What you should know about electronic subscriptions and copyright law: a best-practices guide
By Carolyn S Toto and Mark R Kendrick
Increasingly, printed matter is being made available via the internet in electronic form, and both publishers and readers alike are starting to prefer an online format over the printed hardcopy format. One example is electronic newsletters or reports offered through online subscriptions. These can be emailed to the subscriber on a daily, weekly or monthly basis just as the printed hardcopy formats would have been mailed. Unlike the hardcopy formats, however, the electronic counterparts can be easily printed out or forwarded to large groups of people. Since these newsletters and reports are generally protected by copyrights, an unauthorised mass distribution can raise a host of risks and liabilities, including copyright infringement. If the subscriber has obtained the subscription as part of his or her employment for use by the employer, these risks and liabilities can be imputed to the employer.
A large part of the risks and liabilities relates to the amount of damages that can be claimed for copyright infringement for these types of works. The Copyright Act provides that a copyright owner may elect to recover, instead of actual damages and profits, an award of statutory damages of not less than $750 (£480) but not more than $30,000 per copyright infringed. This amount may be enhanced up to $150,000 per copyright infringed based on a finding of wilful infringement. When each daily or weekly newsletter or report is deemed a separate copyrighted work, the statutory damages can add up quickly over the years…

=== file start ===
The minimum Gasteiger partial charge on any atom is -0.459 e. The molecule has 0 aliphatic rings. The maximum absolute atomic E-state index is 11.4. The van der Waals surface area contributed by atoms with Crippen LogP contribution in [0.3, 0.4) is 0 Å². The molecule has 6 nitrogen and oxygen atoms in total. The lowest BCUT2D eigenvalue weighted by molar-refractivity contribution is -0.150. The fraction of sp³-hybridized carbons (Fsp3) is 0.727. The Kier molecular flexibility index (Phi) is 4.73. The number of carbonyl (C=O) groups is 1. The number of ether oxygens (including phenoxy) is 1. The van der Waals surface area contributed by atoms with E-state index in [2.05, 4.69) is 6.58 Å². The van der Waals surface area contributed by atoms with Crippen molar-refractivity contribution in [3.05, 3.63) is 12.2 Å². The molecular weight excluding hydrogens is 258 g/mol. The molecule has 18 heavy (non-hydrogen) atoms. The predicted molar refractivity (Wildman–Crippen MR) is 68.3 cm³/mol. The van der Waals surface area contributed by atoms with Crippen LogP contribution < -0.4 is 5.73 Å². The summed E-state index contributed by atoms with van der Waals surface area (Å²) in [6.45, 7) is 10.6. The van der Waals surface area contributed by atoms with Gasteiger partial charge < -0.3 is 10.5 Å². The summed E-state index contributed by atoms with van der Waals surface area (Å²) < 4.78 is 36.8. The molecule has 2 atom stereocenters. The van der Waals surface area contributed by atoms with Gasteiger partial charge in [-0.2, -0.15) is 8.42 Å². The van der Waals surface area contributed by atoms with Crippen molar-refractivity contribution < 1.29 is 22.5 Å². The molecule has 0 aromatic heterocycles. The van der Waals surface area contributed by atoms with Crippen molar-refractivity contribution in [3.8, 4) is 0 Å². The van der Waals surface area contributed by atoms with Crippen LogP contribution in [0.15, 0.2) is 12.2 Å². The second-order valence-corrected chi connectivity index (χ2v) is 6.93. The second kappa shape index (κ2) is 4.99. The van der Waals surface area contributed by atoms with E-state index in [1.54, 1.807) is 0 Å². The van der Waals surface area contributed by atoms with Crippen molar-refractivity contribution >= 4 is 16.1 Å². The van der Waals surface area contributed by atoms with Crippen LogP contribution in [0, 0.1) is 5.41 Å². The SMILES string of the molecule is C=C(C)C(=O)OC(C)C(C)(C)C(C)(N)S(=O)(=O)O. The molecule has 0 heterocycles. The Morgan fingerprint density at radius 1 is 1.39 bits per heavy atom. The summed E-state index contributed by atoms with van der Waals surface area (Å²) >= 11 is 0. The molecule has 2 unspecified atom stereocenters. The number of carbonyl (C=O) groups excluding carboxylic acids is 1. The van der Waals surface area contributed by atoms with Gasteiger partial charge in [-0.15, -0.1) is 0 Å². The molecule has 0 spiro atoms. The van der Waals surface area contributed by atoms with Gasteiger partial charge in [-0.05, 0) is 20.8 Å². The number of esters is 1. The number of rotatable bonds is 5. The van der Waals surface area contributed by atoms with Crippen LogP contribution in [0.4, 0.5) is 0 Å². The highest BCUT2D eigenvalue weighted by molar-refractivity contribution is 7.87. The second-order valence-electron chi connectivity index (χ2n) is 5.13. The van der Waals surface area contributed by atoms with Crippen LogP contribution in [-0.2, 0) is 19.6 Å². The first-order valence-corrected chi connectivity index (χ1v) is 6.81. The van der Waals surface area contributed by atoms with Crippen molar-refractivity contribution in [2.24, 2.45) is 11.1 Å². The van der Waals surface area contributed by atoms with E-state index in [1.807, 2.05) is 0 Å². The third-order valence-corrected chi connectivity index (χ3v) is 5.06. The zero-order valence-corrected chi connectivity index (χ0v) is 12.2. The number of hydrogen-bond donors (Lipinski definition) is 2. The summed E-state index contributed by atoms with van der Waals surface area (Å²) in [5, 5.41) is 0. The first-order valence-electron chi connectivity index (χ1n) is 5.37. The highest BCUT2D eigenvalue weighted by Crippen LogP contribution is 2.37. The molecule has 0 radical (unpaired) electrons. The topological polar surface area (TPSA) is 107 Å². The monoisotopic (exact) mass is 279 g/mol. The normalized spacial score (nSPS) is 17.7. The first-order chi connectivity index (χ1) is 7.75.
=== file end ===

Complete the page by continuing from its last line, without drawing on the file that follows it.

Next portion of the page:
If you are registered and logged in to the site, click on the link below to read the rest of the Pillsbury briefing. If not, please register or sign in with your details below.
News from Pillsbury Winthrop Shaw Pittman
News from The Lawyer
Briefings from Pillsbury Winthrop Shaw Pittman
Ninth Circuit eliminates presumption of irreparable injury for plaintiffs seeking preliminary injunctions in trademark cases
The Ninth Circuit has ruled that a trademark plaintiff must establish a likelihood of irreparable harm to obtain a preliminary injunction in a trademark case.
Co-head of Pillsbury’s energy industry team, Robert A James, authored this chapter in the publication The Oil and Gas Law Review.